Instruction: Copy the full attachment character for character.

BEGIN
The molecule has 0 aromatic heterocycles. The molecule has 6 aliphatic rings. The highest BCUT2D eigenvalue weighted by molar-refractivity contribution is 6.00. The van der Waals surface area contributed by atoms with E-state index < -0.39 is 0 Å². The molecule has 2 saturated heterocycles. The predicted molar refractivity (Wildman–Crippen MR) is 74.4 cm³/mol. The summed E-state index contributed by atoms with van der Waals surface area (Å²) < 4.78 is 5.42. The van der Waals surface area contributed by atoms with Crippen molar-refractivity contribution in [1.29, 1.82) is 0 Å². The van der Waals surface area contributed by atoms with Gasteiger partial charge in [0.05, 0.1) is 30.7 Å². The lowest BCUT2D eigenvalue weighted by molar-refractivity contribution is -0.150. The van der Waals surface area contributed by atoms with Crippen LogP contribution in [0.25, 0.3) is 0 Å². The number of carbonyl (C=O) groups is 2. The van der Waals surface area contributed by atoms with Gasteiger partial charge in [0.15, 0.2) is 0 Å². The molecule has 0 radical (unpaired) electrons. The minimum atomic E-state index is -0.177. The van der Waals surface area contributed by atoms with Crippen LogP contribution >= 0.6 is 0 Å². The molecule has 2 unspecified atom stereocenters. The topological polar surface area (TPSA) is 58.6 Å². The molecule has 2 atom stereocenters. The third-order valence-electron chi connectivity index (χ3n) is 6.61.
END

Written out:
The molecule has 0 aromatic heterocycles. The molecule has 6 aliphatic rings. The highest BCUT2D eigenvalue weighted by molar-refractivity contribution is 6.00. The van der Waals surface area contributed by atoms with E-state index < -0.39 is 0 Å². The molecule has 2 saturated heterocycles. The predicted molar refractivity (Wildman–Crippen MR) is 74.4 cm³/mol. The summed E-state index contributed by atoms with van der Waals surface area (Å²) < 4.78 is 5.42. The van der Waals surface area contributed by atoms with Crippen molar-refractivity contribution in [1.29, 1.82) is 0 Å². The van der Waals surface area contributed by atoms with Gasteiger partial charge in [0.05, 0.1) is 30.7 Å². The lowest BCUT2D eigenvalue weighted by molar-refractivity contribution is -0.150. The van der Waals surface area contributed by atoms with Crippen LogP contribution in [0.25, 0.3) is 0 Å². The number of carbonyl (C=O) groups is 2. The van der Waals surface area contributed by atoms with Gasteiger partial charge in [0.15, 0.2) is 0 Å². The molecule has 0 radical (unpaired) electrons. The minimum atomic E-state index is -0.177. The van der Waals surface area contributed by atoms with Crippen LogP contribution >= 0.6 is 0 Å². The molecule has 2 unspecified atom stereocenters. The topological polar surface area (TPSA) is 58.6 Å². The molecule has 2 atom stereocenters. The third-order valence-electron chi connectivity index (χ3n) is 6.61.